Background: The small bowel acts as one of the first lines of defense against intraluminal infections and antigenic stimuli. Pediatric small bowel transplant patients are at particular risk from such agents, especially viral enteridities. Quantification of intraepithelial lymphocytes (IEL) in architecturally normal small intestinal mucosal biopsies plays an important role in the diagnosis of conditions such as celiac disease and some viral infections. No studies to date have been done to quantify IEL numbers in pediatric small bowel allografts and in native pediatric ilea. Our study investigated the IEL:enterocyte (EC) ratio in pediatric allograft and native ilea. Methods: Hematoxylin and eosin slides from 50 surveillance endoscopic biopsies of small bowel allografts taken from patients <8 years of age and 50 terminal ileal biopsies from aged-matched control populations were reviewed. IEL:EC ratios were averaged from five well-oriented villi in each case. IEC numbers were compared between biopsies from proximal (afferent) and distal (efferent) limbs of double-barrel allograft stomas, as well as native terminal ilea. Results: Within small bowel allografts, the average number of villus tip IELs was 1.3/20 ECs (standard deviation [SD] 0.6) in the proximal limb and 1.0/20 ECs in the distal (SD 0.6 P < .01). This value was significantly lower than in the control ilea (2.1/20 EC [SD 0.6]; P < .01, each). The overall distribution of lymphocytes was in a similar pattern throughout the villus with IEL:EC ratios on villus sides from proximal allografts, distal allografts, and native ilea being 1:20, 0.8:20, and 2:20, respectively. Conclusions: The results suggest that approximately one to two IEL per 20 ECs at villus tips may represent a "normal" intraepithelial inflammatory cell population in small bowel allografts. The value is lower than that seen in age-matched native ileal biopsies. IEL numbers are significantly higher in the proximal limb compared to the distal limb of double-barrel stomas.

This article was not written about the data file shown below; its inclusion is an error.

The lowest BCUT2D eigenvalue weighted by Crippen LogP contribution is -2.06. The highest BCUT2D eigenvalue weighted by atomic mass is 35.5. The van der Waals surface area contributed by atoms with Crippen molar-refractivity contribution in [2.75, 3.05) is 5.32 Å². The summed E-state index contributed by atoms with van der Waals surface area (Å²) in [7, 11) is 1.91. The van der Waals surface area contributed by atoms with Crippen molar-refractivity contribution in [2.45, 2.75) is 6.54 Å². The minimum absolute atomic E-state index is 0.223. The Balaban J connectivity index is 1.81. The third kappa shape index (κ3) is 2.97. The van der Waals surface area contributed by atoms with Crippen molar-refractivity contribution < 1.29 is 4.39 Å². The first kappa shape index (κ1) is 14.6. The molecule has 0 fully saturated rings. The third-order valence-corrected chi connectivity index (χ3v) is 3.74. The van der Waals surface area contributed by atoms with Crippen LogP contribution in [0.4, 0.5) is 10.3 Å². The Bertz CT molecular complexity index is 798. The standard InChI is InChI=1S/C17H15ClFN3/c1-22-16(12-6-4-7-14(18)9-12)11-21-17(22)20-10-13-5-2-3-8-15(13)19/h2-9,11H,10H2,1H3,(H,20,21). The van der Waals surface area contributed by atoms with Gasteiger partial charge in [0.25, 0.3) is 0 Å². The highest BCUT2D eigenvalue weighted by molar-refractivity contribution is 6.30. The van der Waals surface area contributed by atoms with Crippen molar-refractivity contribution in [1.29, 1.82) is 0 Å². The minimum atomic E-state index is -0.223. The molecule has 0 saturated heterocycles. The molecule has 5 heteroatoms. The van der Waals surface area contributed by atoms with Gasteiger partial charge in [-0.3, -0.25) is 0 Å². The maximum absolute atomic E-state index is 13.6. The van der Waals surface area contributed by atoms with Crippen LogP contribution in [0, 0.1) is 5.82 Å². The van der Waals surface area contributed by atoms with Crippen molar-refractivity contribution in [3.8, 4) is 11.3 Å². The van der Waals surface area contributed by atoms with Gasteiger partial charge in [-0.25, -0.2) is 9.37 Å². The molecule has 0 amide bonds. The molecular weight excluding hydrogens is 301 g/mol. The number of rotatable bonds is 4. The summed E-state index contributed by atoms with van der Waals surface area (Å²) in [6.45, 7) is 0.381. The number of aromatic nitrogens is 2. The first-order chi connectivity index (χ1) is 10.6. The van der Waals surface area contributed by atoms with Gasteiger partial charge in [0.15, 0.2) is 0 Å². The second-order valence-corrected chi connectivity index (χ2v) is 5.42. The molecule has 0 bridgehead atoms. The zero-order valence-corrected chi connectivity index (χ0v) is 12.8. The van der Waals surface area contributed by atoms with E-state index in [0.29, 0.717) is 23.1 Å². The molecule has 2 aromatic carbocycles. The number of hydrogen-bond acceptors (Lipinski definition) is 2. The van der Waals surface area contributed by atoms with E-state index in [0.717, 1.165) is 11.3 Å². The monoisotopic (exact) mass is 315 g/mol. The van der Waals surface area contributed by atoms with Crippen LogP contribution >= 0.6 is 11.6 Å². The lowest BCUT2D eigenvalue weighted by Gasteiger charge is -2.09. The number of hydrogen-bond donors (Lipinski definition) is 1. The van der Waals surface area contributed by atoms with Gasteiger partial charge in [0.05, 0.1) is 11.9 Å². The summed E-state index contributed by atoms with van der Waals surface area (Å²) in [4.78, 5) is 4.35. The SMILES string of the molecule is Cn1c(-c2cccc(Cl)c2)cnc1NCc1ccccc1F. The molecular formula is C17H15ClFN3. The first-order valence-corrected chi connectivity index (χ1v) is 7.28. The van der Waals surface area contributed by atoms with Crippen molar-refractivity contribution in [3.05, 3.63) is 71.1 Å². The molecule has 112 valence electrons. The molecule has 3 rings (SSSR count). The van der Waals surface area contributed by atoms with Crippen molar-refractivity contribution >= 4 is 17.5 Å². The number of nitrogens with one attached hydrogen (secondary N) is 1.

|Original language||English (US)|
|Number of pages||5|
|State||Published - Jun 2011|
ASJC Scopus subject areas